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I would like to express $(\sqrt{n})!$ in terms of $Θ()$ notation.

My approach is the following:

$$(\sqrt{n})!=f(n)\Leftrightarrow$$ $$\log(\sqrt{n})!=\log(f(n))$$

Now from Stirling's approximation we get: $$Θ(\sqrt{n}\log(\sqrt{n})=\log(f(n))\Leftrightarrow$$ $$f(n)=Θ(\sqrt{n}^{\sqrt{n}})$$

So, $$(\sqrt{n})!=Θ(\sqrt{n}^{\sqrt{n}})$$

Is this approach correct? I am a bit confused since I used $\log$ equality to prove this and in some cases this doesn't work correctly.

For example, if we get $n!$ and $n^{n}$ we observe that $Θ(\log(n!))=Θ(\log(n^{n})$ .

However we know that $n!=o(n^{n})$ (which means that $n!<n^{n}$ asymptotically)

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Stirling's approximation states that $$ n! \sim \sqrt{2\pi n} (n/e)^n = \Theta(\sqrt{n} (n/e)^n). $$ Therefore $\sqrt{n}! = \Theta(n^{1/4} (\sqrt{n}/e)^{\sqrt{n}})$. In particular, $\sqrt{n}! = o(\sqrt{n}^{\sqrt{n}})$.

Note also that if all you want is to express $\sqrt{n}!$ in big Theta notation, you can just write $\sqrt{n}! = \Theta(\sqrt{n}!)$.

If $\log f(n) = \Theta(\log g(n))$ then it doesn't follow that $f(n) = \Theta(g(n))$. For example, $\log (a^n) = \Theta(\log (b^n))$ for all $a,b > 1$, but $a^n$ is not $\Theta(b^n)$ (unless $a = b$).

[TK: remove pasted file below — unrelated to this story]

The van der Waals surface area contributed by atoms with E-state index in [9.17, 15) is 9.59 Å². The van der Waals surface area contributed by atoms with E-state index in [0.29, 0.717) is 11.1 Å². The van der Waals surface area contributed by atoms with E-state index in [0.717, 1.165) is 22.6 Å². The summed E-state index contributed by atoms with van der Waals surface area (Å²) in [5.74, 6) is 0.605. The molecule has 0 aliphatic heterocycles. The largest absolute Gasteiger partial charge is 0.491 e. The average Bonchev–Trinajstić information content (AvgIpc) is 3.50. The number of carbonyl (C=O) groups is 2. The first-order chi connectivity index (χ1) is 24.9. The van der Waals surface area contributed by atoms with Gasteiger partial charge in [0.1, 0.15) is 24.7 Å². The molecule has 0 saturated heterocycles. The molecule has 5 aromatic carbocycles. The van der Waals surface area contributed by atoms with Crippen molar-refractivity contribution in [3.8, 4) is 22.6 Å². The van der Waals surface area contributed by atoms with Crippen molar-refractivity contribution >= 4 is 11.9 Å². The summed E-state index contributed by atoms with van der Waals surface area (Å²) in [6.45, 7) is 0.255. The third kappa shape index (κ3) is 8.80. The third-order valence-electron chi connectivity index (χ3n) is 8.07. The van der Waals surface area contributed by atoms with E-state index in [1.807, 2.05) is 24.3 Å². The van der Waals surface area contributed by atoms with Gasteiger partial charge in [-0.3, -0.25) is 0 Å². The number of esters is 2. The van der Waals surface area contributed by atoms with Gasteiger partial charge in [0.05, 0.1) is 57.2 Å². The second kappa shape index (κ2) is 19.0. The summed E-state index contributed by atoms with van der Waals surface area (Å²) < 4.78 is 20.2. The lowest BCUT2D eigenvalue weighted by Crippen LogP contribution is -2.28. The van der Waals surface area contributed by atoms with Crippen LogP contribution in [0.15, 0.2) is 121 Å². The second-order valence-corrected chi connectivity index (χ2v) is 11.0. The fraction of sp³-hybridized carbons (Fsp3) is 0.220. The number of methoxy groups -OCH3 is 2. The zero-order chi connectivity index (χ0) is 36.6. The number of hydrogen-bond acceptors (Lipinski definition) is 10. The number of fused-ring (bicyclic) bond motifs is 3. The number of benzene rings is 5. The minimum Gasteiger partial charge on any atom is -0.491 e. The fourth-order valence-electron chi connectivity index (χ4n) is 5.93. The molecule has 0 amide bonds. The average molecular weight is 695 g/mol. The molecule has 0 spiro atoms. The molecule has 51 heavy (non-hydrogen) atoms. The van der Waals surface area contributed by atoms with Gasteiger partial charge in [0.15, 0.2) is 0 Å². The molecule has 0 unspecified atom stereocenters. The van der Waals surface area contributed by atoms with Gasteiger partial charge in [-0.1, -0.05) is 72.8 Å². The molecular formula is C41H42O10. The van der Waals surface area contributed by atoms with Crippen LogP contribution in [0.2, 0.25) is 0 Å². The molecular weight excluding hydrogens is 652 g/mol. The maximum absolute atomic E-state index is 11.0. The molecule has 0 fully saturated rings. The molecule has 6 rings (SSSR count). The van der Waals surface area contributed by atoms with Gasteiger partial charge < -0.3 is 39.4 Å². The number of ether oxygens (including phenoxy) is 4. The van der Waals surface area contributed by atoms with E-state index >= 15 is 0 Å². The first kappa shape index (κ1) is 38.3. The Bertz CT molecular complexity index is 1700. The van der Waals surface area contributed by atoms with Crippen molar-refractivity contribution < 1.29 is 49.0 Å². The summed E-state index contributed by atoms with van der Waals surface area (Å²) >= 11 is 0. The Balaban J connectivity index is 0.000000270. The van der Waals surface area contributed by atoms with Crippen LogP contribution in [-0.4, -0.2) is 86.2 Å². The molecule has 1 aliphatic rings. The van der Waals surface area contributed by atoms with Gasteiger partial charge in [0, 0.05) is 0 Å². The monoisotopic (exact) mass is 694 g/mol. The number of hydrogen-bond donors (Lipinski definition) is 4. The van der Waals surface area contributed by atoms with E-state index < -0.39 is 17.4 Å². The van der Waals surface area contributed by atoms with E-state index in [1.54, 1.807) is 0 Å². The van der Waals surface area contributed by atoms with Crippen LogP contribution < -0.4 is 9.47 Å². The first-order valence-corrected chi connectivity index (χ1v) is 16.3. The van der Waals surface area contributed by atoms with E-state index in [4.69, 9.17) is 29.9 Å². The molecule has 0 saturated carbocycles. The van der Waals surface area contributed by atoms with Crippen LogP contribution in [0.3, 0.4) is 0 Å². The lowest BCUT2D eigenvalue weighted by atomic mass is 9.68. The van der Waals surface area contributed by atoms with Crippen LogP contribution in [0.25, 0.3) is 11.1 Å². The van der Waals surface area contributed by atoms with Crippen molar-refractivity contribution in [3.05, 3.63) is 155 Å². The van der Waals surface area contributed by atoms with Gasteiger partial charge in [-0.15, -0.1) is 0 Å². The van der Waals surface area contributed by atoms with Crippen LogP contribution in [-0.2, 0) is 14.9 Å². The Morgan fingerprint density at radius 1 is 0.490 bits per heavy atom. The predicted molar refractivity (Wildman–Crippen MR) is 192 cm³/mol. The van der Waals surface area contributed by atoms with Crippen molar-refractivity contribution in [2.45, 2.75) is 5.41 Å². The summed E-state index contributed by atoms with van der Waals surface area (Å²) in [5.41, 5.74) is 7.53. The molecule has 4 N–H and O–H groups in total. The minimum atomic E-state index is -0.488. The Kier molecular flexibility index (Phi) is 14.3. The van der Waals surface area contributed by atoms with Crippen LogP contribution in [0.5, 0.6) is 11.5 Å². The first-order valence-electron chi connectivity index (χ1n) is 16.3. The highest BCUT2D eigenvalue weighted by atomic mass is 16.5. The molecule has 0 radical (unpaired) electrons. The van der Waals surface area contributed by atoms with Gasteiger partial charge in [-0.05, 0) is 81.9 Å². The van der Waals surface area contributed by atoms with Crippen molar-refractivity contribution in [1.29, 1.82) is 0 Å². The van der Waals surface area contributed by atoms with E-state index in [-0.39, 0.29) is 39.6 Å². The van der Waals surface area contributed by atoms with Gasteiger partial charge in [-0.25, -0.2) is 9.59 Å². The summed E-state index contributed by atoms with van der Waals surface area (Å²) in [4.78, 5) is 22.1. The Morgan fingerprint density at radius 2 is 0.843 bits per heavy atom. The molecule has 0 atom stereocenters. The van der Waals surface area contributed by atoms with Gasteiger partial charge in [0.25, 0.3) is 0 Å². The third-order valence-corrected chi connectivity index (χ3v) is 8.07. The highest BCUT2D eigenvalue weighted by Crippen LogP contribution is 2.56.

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  • $\begingroup$ So, If I get it right, it's wrong to use $\log$ equality to express the big Thera notation and using Stirling's approximation I end up with: $\sqrt{n}! = \Theta(n^{1/4} (\sqrt{n}/e)^{\sqrt{n}})$ (which is a different result) ?? $\endgroup$ – MJ13 Oct 28 '19 at 9:39
  • $\begingroup$ Right, this is an example for why your kind of reasoning is invalid. $\endgroup$ – Yuval Filmus Oct 28 '19 at 9:40
  • $\begingroup$ Yeah I see. And that's why if we have $n!$ and $n^{n}$ and we want to compare them asymptotically then getting $Θ(\log(n!))=Θ(\log(n^{n}))$ doesn't help us somehow , right ? $\endgroup$ – MJ13 Oct 28 '19 at 9:42
  • $\begingroup$ A simple example is $\log(2^n) = \Theta(\log(3^n))$. $\endgroup$ – Yuval Filmus Oct 28 '19 at 9:45
  • $\begingroup$ Yuval, would you be against shifting from $= \Theta$ to $\in \Theta$? $\endgroup$ – D. Ben Knoble Oct 28 '19 at 11:23

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